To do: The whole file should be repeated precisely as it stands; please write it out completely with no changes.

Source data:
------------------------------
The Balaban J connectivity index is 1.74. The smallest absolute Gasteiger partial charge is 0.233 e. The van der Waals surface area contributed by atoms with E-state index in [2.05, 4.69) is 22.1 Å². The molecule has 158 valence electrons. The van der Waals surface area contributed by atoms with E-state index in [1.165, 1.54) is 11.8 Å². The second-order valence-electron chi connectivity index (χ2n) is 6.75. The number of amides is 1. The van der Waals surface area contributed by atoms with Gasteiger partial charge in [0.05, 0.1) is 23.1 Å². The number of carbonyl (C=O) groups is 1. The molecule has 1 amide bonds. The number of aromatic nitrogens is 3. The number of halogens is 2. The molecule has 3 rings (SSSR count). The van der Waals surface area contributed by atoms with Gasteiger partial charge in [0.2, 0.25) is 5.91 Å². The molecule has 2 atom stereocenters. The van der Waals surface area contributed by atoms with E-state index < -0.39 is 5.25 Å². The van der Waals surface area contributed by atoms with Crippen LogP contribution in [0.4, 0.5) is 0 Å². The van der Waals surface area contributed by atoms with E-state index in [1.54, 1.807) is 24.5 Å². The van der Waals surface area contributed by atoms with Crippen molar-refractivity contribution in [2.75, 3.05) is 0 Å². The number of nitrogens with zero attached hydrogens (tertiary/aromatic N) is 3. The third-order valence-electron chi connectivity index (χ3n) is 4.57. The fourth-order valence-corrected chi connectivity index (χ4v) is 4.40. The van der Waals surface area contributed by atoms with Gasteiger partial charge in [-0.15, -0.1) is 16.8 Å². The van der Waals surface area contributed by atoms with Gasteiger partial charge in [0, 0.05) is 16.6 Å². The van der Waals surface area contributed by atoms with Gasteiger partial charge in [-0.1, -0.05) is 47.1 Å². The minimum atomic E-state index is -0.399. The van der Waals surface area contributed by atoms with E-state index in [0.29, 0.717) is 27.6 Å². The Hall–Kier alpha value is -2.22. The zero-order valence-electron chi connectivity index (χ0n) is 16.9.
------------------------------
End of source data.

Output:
The Balaban J connectivity index is 1.74. The smallest absolute Gasteiger partial charge is 0.233 e. The van der Waals surface area contributed by atoms with E-state index in [2.05, 4.69) is 22.1 Å². The molecule has 158 valence electrons. The van der Waals surface area contributed by atoms with E-state index in [1.165, 1.54) is 11.8 Å². The second-order valence-electron chi connectivity index (χ2n) is 6.75. The number of amides is 1. The van der Waals surface area contributed by atoms with Gasteiger partial charge in [0.05, 0.1) is 23.1 Å². The number of carbonyl (C=O) groups is 1. The molecule has 1 amide bonds. The number of aromatic nitrogens is 3. The number of halogens is 2. The molecule has 3 rings (SSSR count). The van der Waals surface area contributed by atoms with Gasteiger partial charge in [0.2, 0.25) is 5.91 Å². The molecule has 2 atom stereocenters. The van der Waals surface area contributed by atoms with E-state index < -0.39 is 5.25 Å². The van der Waals surface area contributed by atoms with Crippen LogP contribution in [0.4, 0.5) is 0 Å². The van der Waals surface area contributed by atoms with E-state index in [1.54, 1.807) is 24.5 Å². The van der Waals surface area contributed by atoms with Crippen molar-refractivity contribution in [2.75, 3.05) is 0 Å². The number of nitrogens with zero attached hydrogens (tertiary/aromatic N) is 3. The third-order valence-electron chi connectivity index (χ3n) is 4.57. The fourth-order valence-corrected chi connectivity index (χ4v) is 4.40. The van der Waals surface area contributed by atoms with Gasteiger partial charge in [-0.15, -0.1) is 16.8 Å². The van der Waals surface area contributed by atoms with Gasteiger partial charge in [0, 0.05) is 16.6 Å². The van der Waals surface area contributed by atoms with Gasteiger partial charge in [-0.1, -0.05) is 47.1 Å². The minimum atomic E-state index is -0.399. The van der Waals surface area contributed by atoms with E-state index in [0.29, 0.717) is 27.6 Å². The Hall–Kier alpha value is -2.22. The zero-order valence-electron chi connectivity index (χ0n) is 16.9.